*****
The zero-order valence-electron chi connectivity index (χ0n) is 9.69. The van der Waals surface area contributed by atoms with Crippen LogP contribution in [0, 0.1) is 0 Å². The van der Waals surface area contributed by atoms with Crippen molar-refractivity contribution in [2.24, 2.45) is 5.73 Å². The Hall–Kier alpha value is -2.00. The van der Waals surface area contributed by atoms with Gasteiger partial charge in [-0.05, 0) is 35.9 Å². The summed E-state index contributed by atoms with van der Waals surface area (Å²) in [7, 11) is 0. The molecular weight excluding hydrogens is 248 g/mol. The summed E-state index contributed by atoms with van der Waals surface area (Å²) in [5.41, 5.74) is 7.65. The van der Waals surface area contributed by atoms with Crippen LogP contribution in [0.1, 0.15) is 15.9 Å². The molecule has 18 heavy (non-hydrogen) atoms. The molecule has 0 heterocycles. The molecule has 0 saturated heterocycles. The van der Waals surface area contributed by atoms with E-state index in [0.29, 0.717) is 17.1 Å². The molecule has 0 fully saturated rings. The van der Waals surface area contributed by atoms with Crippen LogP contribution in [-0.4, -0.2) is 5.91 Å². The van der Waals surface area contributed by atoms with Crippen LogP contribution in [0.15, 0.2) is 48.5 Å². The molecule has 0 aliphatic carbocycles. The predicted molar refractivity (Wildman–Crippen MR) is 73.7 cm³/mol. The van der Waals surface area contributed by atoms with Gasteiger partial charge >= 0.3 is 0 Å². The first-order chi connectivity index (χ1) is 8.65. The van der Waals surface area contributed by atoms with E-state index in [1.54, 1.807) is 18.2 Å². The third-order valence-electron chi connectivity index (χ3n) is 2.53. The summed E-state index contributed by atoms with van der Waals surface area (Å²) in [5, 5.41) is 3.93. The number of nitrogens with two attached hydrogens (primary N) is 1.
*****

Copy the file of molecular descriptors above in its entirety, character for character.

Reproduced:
The zero-order valence-electron chi connectivity index (χ0n) is 9.69. The van der Waals surface area contributed by atoms with Crippen LogP contribution in [0, 0.1) is 0 Å². The van der Waals surface area contributed by atoms with Crippen molar-refractivity contribution in [2.24, 2.45) is 5.73 Å². The Hall–Kier alpha value is -2.00. The van der Waals surface area contributed by atoms with Gasteiger partial charge in [-0.05, 0) is 35.9 Å². The summed E-state index contributed by atoms with van der Waals surface area (Å²) in [7, 11) is 0. The molecular weight excluding hydrogens is 248 g/mol. The summed E-state index contributed by atoms with van der Waals surface area (Å²) in [5.41, 5.74) is 7.65. The van der Waals surface area contributed by atoms with Crippen LogP contribution in [0.1, 0.15) is 15.9 Å². The molecule has 18 heavy (non-hydrogen) atoms. The molecule has 0 heterocycles. The molecule has 0 saturated heterocycles. The van der Waals surface area contributed by atoms with E-state index in [0.29, 0.717) is 17.1 Å². The molecule has 0 fully saturated rings. The van der Waals surface area contributed by atoms with Crippen LogP contribution in [-0.4, -0.2) is 5.91 Å². The van der Waals surface area contributed by atoms with Crippen LogP contribution in [0.15, 0.2) is 48.5 Å². The molecule has 0 aliphatic carbocycles. The predicted molar refractivity (Wildman–Crippen MR) is 73.7 cm³/mol. The van der Waals surface area contributed by atoms with Gasteiger partial charge >= 0.3 is 0 Å². The first-order chi connectivity index (χ1) is 8.65. The van der Waals surface area contributed by atoms with E-state index in [1.54, 1.807) is 18.2 Å². The third-order valence-electron chi connectivity index (χ3n) is 2.53. The summed E-state index contributed by atoms with van der Waals surface area (Å²) in [5, 5.41) is 3.93. The number of nitrogens with two attached hydrogens (primary N) is 1.